Example of website with low text highlights on headings.

How to Add Low Text Highlights in Squarespace

By Elliot Olson

By Elliot Olson

Lead Web Designer + Digital Strategist

How to add low text highlights in squarespace | studio anansi | studio anansi

One of my fav additions are low highlights, aka lowlights.

Lowlights are a great way to draw attention to titles and text on your website.

Plus, you can use colors that tie into your overall site branding — so your site looks super sleek and cohesive.

(Psst…wondering how to pick the right colors for your website?

Check out the colors section in How to Create Easy & Elegant Website Brand Guidelines.)

How to Highlight Text in Squarespace

To add highlights to your website, you’ll add custom CSS style code to your Squarespace site.

You may be thinking…

Wait a minute. CSS whatnow?

If you’ve never encountered CSS before, never fear.

It’s pretty dang straightforward. Here’s an easy way to think about your Squarespace website’s two parts…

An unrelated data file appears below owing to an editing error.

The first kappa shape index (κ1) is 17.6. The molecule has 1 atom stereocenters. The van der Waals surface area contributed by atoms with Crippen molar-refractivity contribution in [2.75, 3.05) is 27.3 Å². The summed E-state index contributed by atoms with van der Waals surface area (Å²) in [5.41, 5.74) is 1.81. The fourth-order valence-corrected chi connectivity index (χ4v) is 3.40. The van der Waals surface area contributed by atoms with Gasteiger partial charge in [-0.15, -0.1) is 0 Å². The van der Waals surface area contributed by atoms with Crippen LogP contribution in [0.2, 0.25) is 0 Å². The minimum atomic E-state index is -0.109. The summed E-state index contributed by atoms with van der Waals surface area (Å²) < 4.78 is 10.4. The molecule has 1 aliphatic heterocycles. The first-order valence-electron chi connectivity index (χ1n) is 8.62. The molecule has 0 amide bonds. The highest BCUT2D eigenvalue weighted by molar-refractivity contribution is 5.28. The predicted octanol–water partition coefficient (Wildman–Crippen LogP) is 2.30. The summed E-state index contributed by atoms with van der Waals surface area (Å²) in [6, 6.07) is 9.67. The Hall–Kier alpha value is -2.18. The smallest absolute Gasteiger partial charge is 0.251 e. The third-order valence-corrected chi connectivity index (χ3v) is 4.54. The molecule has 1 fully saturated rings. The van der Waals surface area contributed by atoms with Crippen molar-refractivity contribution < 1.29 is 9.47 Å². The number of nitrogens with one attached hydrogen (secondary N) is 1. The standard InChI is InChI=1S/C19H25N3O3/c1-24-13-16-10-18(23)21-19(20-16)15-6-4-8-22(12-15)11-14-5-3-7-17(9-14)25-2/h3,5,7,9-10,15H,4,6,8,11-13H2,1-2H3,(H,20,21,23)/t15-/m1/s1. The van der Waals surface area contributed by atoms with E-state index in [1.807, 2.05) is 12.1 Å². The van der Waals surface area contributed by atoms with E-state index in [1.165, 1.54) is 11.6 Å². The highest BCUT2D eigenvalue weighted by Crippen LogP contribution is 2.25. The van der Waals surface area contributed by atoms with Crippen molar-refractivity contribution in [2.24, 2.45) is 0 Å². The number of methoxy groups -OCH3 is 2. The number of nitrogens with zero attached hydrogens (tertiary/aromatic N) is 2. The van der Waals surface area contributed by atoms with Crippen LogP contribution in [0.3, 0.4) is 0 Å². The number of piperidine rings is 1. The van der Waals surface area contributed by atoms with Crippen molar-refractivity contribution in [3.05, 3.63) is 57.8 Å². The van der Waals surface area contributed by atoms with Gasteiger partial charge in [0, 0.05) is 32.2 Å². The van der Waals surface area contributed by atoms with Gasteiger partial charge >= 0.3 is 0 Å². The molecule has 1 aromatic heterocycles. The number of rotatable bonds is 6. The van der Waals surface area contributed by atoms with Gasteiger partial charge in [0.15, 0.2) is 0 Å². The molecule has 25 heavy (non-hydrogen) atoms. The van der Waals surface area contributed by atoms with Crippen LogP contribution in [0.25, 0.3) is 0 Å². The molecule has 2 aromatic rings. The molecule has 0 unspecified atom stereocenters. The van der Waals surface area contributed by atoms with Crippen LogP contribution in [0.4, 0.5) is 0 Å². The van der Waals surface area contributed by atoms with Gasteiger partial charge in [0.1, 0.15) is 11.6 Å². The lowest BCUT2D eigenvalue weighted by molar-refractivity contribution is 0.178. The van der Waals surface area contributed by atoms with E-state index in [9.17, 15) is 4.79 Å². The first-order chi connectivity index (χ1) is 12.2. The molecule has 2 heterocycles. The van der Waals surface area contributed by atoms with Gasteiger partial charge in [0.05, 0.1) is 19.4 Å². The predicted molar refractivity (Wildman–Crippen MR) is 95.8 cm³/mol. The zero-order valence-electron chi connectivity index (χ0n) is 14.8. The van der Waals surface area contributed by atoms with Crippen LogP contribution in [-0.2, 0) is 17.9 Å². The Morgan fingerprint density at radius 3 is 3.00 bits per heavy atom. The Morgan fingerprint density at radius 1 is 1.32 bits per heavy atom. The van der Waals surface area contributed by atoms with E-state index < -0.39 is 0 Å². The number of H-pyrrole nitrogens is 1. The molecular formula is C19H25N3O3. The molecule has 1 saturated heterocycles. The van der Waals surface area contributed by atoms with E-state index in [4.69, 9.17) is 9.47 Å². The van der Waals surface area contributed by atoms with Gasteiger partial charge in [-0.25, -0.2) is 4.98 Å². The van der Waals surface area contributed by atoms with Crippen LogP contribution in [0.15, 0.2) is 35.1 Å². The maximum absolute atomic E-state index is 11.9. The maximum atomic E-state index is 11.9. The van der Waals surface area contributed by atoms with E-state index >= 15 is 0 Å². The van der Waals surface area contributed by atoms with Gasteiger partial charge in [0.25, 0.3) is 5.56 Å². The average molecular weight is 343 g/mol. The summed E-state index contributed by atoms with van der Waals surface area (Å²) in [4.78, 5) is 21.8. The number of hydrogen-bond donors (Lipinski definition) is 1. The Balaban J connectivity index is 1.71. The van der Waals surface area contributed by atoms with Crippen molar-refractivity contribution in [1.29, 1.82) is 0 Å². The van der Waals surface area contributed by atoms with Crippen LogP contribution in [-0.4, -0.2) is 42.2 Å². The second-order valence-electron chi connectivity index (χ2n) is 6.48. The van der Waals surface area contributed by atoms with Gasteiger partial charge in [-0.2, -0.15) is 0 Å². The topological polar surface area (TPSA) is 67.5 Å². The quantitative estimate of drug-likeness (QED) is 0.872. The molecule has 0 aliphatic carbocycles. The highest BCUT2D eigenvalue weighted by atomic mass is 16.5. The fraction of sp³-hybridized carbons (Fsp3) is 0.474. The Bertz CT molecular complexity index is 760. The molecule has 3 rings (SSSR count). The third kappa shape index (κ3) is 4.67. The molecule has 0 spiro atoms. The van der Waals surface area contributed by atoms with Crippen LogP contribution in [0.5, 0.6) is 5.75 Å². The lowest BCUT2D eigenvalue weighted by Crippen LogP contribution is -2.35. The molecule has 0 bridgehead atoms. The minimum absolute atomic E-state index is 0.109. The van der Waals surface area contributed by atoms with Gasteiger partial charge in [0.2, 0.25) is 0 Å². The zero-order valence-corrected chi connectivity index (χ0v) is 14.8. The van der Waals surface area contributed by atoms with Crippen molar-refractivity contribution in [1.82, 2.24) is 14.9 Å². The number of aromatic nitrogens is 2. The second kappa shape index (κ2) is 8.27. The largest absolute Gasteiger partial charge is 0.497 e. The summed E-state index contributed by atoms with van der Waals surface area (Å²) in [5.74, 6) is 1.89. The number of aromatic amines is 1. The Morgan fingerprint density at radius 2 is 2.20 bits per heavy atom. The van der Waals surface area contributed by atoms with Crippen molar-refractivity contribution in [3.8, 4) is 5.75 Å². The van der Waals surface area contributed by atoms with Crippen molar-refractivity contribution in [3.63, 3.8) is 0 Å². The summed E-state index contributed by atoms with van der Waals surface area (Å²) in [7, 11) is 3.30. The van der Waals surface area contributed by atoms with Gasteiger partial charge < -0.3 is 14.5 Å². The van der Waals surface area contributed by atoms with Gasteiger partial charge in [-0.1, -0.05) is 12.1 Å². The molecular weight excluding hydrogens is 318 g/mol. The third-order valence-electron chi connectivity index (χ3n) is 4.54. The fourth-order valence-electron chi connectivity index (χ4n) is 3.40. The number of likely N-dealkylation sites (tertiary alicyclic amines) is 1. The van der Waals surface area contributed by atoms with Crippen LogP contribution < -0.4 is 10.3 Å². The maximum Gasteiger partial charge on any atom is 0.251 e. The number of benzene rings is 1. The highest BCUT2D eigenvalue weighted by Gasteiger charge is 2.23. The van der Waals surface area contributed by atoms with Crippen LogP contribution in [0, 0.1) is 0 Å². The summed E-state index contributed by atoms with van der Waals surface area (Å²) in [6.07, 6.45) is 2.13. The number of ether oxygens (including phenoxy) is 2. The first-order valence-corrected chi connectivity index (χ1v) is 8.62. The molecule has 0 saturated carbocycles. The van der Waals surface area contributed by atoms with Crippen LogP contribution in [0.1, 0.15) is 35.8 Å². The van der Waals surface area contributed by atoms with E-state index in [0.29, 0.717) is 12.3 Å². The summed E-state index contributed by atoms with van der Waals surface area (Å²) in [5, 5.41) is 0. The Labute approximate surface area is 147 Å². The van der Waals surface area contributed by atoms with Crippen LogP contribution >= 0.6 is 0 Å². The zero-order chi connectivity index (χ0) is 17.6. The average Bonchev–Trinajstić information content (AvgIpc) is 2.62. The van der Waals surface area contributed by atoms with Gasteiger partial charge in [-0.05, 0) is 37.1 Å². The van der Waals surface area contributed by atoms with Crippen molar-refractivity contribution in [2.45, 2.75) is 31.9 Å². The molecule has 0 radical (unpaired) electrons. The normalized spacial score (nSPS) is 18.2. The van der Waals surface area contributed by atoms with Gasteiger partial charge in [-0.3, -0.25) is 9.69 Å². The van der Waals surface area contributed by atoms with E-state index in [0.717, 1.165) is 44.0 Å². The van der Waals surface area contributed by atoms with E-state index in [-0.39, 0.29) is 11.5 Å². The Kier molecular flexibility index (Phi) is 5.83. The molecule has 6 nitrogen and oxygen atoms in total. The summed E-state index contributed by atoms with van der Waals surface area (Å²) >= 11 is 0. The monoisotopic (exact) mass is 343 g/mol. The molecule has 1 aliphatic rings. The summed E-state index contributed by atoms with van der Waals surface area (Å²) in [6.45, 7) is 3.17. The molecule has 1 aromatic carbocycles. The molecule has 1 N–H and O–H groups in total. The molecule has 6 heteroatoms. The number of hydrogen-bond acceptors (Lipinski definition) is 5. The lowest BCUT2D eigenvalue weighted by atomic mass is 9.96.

HTML is the content of the site — the text, images, links, etc.

CSS is the style of the site — the fonts, colors, and layout.

So basically, your CSS sets the style of your HTML content.

To add lowlights in Squarespace, you’ll add custom CSS to your site. Today, I’ll give you examples to add lowlights to a few different pieces of your content:

  • Titles
  • Words
  • Links

You can copy-and-paste these examples directly into your Squarespace site to get started.

But I also encourage you to play around with the options and get familiar with the styles! Even if you’re not a designer, it’s helpful to have some familiarity with your website style.

Think of your website like a house….

You definitely do not need to know how to build the whole house.

But if the lights go off, it’s helpful to know how to reset the circuit breaker.

Playing around with styles is a great way to get comfortable with CSS. Once you are comfortable editing CSS, you’ll have a ton more freedom to edit and style your site.

And with that, let’s dive into it!

Add a Highlight to Titles in Squarespace

Let’s start with a straightforward option — adding a lowlight behind all your H1 titles in Squarespace.